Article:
A few months into her captivity, Fran made a decision to change her behavior. She would stop crying, for one thing—it was exhausting. Pacing the cornerless, windowless white room probably telegraphed anxiety, so she would jog, do sit-ups, or perform some other activity that would burn off stress and pump blood. Meditation and yoga (or a reasonable facsimile) would help her keep what was left of her sanity. She would eat the odd food that materialized on the low platform three times a day, and go ahead and watch the entertainments and read the books that appeared on the familiar-looking tablet device. Instead of trying to shield herself while bathing or changing clothes, she would reject her old notions of modesty and own her skin and body, stretch marks and all. The captors probably didn’t see her as a sexual object, anyway, being aliens.
Fran couldn’t see any cameras in the room, but she knew she was being observed and analyzed. She knew because whenever she needed something—water, medications, tampons—those things would appear. And things she wanted appeared more readily once she relaxed into her situation. It was as if her captors could read her mind better when it was freer of black thoughts.
One day she woke to find a man in her quarters. Of course she had longed for a companion, but this man would not have been her first choice. Or thousandth. He radiated stupidity and meanness. If he hadn’t been so frightened he might have started beating on her, just for sport. Fran made her fear and contempt clear by vomiting and hiding. When she emerged from under her blanket the man was gone. She hoped the aliens hadn’t killed him, but for the first time in months, she was glad to be alone.
She was happy to be rid of the brute—but soon her captors gave her another human. This one was a young girl who looked much like her daughter Beth, and Fran wondered if she might be Beth, but without her daughter’s memories. A clone, perhaps? It didn’t matter—the girl’s presence flooded the desperate young mother with hope and purpose. The two bonded quickly while Fran comforted the scared girl and explained in the gentlest terms what was happening.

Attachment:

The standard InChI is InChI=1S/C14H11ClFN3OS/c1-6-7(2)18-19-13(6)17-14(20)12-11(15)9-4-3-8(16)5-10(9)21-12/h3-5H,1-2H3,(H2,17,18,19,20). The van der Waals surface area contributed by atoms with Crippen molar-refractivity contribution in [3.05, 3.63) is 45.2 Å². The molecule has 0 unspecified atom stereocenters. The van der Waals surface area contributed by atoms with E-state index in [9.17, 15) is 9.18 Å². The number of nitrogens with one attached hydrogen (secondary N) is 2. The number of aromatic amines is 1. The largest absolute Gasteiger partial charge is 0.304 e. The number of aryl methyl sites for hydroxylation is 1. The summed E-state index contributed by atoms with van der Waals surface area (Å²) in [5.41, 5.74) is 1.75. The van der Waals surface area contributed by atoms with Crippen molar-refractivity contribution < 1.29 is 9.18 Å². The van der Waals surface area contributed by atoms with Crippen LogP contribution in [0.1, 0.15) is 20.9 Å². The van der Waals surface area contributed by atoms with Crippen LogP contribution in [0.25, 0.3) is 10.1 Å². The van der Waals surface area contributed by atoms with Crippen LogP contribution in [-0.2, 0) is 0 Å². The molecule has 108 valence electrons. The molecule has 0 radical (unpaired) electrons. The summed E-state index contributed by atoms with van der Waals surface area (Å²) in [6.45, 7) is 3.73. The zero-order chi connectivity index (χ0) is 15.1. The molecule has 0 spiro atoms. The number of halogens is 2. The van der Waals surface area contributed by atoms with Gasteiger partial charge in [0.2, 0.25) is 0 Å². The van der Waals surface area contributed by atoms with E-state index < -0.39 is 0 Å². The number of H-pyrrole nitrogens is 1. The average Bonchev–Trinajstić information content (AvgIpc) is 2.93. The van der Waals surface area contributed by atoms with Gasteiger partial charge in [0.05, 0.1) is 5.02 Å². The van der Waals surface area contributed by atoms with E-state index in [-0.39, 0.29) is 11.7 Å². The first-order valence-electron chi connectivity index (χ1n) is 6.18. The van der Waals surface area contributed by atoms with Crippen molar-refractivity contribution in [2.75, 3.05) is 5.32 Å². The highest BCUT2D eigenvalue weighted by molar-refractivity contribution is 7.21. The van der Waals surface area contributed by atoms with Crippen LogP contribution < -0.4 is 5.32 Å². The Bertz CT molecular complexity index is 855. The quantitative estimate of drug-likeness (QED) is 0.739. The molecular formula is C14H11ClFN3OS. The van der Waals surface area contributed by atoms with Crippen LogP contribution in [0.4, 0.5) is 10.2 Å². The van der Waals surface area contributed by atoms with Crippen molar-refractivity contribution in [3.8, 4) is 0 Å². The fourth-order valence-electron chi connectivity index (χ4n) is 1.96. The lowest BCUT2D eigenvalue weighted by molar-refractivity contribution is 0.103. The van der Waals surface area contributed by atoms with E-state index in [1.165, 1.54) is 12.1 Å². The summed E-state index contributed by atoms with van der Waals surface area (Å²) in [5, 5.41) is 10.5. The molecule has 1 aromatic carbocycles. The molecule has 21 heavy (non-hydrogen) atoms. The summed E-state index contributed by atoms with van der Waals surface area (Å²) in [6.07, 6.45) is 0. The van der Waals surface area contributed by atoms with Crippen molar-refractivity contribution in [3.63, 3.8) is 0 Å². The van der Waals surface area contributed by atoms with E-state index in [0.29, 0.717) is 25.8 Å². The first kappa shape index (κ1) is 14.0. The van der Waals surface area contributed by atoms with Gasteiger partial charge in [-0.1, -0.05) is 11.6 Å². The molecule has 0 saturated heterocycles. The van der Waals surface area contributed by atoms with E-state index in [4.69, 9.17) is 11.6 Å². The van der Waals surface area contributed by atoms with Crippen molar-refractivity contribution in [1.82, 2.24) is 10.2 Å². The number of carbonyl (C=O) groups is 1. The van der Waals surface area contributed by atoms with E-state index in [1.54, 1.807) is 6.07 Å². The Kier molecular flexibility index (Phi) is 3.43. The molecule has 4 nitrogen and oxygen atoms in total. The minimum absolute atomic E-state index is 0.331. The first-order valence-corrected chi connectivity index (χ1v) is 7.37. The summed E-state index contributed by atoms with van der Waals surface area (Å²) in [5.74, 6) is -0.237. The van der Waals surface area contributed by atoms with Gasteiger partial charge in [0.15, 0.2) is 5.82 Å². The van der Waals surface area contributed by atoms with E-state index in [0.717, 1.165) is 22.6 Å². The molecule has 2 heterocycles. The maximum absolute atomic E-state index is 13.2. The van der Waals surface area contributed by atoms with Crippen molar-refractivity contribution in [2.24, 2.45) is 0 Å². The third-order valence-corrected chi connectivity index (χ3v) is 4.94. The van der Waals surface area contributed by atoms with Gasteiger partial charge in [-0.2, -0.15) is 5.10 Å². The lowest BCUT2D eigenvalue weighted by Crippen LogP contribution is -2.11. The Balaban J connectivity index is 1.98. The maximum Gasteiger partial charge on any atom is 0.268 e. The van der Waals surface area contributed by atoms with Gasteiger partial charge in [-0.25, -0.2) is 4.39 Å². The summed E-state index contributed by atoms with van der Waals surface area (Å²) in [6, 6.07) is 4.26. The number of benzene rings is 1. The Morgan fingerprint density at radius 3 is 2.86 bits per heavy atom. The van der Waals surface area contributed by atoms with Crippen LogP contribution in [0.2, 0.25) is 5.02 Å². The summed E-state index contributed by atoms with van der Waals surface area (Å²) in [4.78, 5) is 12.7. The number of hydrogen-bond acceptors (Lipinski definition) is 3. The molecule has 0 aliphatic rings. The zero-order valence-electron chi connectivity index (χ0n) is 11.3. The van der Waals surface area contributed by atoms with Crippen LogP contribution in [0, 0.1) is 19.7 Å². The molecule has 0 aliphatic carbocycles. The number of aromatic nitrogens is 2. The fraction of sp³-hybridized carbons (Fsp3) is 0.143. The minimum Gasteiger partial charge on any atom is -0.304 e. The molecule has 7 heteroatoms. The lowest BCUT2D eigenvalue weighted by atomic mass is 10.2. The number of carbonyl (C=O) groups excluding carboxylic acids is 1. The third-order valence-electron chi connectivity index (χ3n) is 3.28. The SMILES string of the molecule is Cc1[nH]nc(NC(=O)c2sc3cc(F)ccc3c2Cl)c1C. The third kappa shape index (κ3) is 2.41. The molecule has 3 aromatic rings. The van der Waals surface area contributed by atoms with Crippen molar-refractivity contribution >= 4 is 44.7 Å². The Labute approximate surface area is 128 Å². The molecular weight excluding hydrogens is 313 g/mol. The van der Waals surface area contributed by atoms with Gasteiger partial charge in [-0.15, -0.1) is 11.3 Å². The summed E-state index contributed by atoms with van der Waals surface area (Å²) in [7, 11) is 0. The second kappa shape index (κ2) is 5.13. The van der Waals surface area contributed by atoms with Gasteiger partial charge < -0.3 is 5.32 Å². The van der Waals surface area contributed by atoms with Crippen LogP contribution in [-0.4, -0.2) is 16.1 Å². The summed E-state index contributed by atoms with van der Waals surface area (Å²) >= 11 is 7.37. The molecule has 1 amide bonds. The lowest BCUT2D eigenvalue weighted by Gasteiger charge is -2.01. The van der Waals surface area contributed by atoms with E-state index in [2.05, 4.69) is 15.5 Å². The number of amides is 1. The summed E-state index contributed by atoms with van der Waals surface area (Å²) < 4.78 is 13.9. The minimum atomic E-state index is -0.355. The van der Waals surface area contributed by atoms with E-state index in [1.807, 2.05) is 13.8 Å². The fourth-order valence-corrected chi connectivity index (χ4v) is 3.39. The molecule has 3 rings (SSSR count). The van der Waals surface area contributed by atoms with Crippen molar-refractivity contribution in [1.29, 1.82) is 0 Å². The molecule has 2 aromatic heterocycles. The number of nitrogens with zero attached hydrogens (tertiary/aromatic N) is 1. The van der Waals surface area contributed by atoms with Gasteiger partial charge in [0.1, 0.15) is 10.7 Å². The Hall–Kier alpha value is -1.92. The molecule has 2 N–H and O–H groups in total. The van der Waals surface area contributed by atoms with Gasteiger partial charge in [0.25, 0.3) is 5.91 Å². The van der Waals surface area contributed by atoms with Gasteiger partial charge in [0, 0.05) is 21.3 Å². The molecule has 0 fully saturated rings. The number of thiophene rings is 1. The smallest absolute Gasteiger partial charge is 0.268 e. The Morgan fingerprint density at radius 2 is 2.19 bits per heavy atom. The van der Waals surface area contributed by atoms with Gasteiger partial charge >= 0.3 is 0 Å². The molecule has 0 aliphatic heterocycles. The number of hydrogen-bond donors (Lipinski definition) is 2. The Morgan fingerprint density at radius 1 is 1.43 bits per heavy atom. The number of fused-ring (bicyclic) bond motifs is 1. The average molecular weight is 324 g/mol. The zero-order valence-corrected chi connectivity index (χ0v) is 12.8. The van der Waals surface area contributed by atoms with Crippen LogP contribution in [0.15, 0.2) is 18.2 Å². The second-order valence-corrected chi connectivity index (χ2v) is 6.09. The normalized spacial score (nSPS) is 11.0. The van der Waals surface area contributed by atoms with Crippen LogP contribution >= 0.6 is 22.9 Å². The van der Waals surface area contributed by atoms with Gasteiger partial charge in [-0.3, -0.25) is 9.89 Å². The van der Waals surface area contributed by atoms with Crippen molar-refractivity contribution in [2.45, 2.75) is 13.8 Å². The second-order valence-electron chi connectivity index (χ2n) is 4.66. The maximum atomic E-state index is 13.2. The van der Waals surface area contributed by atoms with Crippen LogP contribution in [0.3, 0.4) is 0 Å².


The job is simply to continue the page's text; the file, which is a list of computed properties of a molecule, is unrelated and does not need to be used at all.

As she spoke, Fran recognized the connection between serenity and reward. Were the aliens conditioning her to be an obedient pet? Was she an experiment, or a test subject they could study in order to conquer Earth? She could resist her masters and introduce chaos by getting drunk and acting horribly, but she wasn’t that kind of person. What would be the point of such resistance? These beings were obviously her superiors, but apart from stealing her from her home, family, and the world she was connected to in her DNA, they seemed to want to please her.
So Fran and Beth made the best of their situation. They meditated, learned to play music and paint, and generally kept their minds occupied with higher things. Fran’s husband appeared one day, which upset her at first because he was dead. But she decided he was a gift, so she accepted and treasured him. As serenity flourished their quarters expanded, morphing into a spacious old house in the country. Then it became part of a village of charming homes. People appeared out of nowhere to fill the houses and Fran and her family helped them integrate into their growing community. Gardens, animals, tools, carriages, and festivities—all appeared as if they had always been. When rain finally fell from dark clouds, Fran ran out into it naked and laughing with joy.
The introduction of seasons helped Fran keep track of years. She didn’t look or feel any older than when she had first come to in that embryonic white and barren chamber. So much had happened, time must have passed. But the children hadn’t aged, and animals and people didn’t die. A dark cloud formed in Fran’s mind for the first time in a long while. Was she a pampered creature in the alien zoo or was she hallucinating a heaven in her last nanosecond of life?
Fran looked around and decided the answer didn’t matter. She was happy.